Women Who Kill: Part Two
Some people believed she was the unluckiest mother alive. Life magazine even did a story on her in 1963 as the most famous bereaved mother in the country. Marie Noe had one child after another, ten in all, and every single one of them died. One was stillborn, one died right after birth, but the others had all seemed healthy. Only one lived as long as 14 months. For each there was an investigation, and for eight of them the conclusion was the same: sudden infant death syndrome, also known as SIDS.
Then on June 28, 1999, Noe shocked those involved with the cases when she pleaded guilty in Philadelphia to killing her children. The second shock came when it was learned what the sentence would be: 20 years probation. She was 70. She wasn't going to have any more children, that was true, but how did 20 years amount to punishment for the deaths of all those children? Andrea Yates got life in prison for five and Susan Smith for two.
Perhaps it was because the confession itself was in some doubt.
The murder spree seems to have begun in 1949, when her first child was born, and to have ended in 1968. All were dead within months after birth, yet the autopsies were inconclusive. There was no evidence of violence or foul play, but an adult can smother a child without leaving a mark.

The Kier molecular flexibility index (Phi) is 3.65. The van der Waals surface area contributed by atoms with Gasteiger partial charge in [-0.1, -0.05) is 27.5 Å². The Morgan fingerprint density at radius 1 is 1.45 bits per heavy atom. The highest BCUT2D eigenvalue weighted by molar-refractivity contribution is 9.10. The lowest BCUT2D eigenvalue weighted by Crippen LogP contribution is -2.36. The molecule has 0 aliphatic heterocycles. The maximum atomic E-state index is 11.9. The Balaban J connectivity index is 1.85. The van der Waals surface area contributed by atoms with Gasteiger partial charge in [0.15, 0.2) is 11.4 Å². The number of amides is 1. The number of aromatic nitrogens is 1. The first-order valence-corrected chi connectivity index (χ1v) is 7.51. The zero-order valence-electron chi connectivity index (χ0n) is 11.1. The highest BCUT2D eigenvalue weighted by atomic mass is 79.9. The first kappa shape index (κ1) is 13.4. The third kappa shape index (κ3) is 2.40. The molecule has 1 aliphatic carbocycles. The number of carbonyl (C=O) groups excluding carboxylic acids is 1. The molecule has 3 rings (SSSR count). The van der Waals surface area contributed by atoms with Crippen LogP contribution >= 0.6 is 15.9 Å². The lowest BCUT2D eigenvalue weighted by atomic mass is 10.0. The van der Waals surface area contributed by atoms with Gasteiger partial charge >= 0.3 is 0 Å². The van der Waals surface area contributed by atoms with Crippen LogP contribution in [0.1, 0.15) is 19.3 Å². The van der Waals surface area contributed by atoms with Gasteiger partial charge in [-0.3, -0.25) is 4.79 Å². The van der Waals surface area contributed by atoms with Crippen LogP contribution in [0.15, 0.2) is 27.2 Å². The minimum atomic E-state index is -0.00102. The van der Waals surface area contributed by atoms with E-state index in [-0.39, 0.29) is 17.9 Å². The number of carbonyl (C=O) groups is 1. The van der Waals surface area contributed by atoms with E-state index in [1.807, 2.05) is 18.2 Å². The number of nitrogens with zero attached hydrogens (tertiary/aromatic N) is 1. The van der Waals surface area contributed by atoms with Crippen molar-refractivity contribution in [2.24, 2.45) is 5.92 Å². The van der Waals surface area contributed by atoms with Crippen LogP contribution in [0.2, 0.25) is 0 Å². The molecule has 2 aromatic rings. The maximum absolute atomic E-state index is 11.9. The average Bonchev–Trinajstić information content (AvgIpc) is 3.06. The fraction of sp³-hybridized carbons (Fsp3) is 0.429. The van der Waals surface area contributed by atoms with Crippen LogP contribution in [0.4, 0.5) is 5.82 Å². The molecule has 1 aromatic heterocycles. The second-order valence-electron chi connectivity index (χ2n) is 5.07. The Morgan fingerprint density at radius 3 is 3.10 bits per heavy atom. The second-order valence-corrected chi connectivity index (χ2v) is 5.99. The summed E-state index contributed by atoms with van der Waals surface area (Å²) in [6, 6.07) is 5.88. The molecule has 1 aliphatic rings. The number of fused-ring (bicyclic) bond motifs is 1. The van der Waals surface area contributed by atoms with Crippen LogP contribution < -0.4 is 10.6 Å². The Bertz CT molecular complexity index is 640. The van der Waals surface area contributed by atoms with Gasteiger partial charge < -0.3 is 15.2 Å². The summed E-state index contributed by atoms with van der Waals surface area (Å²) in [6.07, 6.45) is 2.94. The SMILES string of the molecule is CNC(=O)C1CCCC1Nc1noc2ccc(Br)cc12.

Stephen Fried, a reporter for Philadelphia Magazine, got interested in the case when he spotted some clips about Noe in a book called The Death of Innocents. That author claimed that any multiple cases of SIDS from the same family should be investigated as potential murder. Fried interviewed the Noes, the medical examiner, and other parties, and then after writing his story, he gave his findings to authorities on March 24, 1998. "We just weren't meant to have children," Noe had stated to him, while her husband had added, "The Lord needed angels." There was just too much oddity to this tale to accept past conclusions, so medical examiners reviewed the autopsy reports and thought it likely that the children had been smothered. In retrospect, health care workers recalled Noe has being "emotionally flat" with regard to all her losses and as rarely visiting the children when they were hospitalized. She had assumed that each child would die quickly, and a nun remembered that Noe had once threatened a baby during feeding with, "You better take this or I'll kill you."